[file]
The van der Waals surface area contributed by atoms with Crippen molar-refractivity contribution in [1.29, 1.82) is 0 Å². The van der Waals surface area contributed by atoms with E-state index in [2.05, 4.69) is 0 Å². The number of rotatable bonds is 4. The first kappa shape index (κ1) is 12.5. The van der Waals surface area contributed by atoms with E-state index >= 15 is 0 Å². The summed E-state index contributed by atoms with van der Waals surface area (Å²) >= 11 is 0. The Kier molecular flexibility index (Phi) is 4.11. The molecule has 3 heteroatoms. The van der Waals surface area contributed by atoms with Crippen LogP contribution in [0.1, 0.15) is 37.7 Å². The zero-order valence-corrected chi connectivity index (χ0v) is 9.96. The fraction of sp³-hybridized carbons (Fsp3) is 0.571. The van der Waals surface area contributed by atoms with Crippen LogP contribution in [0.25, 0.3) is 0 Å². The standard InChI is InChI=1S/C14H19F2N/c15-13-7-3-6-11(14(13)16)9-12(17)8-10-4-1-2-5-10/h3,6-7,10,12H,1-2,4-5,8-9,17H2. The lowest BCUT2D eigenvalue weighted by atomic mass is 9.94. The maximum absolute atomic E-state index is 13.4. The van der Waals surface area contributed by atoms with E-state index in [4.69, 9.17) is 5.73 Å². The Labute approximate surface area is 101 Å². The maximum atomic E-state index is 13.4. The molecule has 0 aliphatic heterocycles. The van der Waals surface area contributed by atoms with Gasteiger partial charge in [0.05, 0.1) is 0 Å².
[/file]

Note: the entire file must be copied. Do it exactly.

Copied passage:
The van der Waals surface area contributed by atoms with Crippen molar-refractivity contribution in [1.29, 1.82) is 0 Å². The van der Waals surface area contributed by atoms with E-state index in [2.05, 4.69) is 0 Å². The number of rotatable bonds is 4. The first kappa shape index (κ1) is 12.5. The van der Waals surface area contributed by atoms with E-state index >= 15 is 0 Å². The summed E-state index contributed by atoms with van der Waals surface area (Å²) >= 11 is 0. The Kier molecular flexibility index (Phi) is 4.11. The molecule has 3 heteroatoms. The van der Waals surface area contributed by atoms with Crippen LogP contribution in [0.1, 0.15) is 37.7 Å². The zero-order valence-corrected chi connectivity index (χ0v) is 9.96. The fraction of sp³-hybridized carbons (Fsp3) is 0.571. The van der Waals surface area contributed by atoms with Crippen LogP contribution in [0.25, 0.3) is 0 Å². The standard InChI is InChI=1S/C14H19F2N/c15-13-7-3-6-11(14(13)16)9-12(17)8-10-4-1-2-5-10/h3,6-7,10,12H,1-2,4-5,8-9,17H2. The lowest BCUT2D eigenvalue weighted by atomic mass is 9.94. The maximum absolute atomic E-state index is 13.4. The van der Waals surface area contributed by atoms with E-state index in [4.69, 9.17) is 5.73 Å². The Labute approximate surface area is 101 Å². The maximum atomic E-state index is 13.4. The molecule has 0 aliphatic heterocycles. The van der Waals surface area contributed by atoms with Gasteiger partial charge in [0.05, 0.1) is 0 Å².